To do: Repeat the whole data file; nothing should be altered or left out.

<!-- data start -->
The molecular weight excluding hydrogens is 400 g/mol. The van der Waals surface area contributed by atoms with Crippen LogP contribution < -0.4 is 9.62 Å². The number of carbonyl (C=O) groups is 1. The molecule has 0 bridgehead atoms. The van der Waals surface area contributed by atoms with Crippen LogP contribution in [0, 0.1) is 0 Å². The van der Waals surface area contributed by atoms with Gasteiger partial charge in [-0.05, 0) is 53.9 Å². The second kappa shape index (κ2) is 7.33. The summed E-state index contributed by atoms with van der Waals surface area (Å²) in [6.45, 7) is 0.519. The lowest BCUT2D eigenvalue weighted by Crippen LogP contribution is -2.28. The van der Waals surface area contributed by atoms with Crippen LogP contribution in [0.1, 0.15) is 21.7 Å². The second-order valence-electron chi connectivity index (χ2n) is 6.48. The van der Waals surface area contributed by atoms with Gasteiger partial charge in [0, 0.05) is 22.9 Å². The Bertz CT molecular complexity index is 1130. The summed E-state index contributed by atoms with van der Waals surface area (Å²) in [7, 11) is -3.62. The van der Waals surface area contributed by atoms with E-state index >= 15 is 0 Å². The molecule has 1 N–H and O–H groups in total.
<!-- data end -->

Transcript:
The molecular weight excluding hydrogens is 400 g/mol. The van der Waals surface area contributed by atoms with Crippen LogP contribution < -0.4 is 9.62 Å². The number of carbonyl (C=O) groups is 1. The molecule has 0 bridgehead atoms. The van der Waals surface area contributed by atoms with Crippen LogP contribution in [0, 0.1) is 0 Å². The van der Waals surface area contributed by atoms with Gasteiger partial charge in [-0.05, 0) is 53.9 Å². The second kappa shape index (κ2) is 7.33. The summed E-state index contributed by atoms with van der Waals surface area (Å²) in [6.45, 7) is 0.519. The lowest BCUT2D eigenvalue weighted by Crippen LogP contribution is -2.28. The van der Waals surface area contributed by atoms with Crippen LogP contribution in [0.1, 0.15) is 21.7 Å². The second-order valence-electron chi connectivity index (χ2n) is 6.48. The van der Waals surface area contributed by atoms with Gasteiger partial charge in [0, 0.05) is 22.9 Å². The Bertz CT molecular complexity index is 1130. The summed E-state index contributed by atoms with van der Waals surface area (Å²) in [7, 11) is -3.62. The van der Waals surface area contributed by atoms with E-state index >= 15 is 0 Å². The molecule has 1 N–H and O–H groups in total.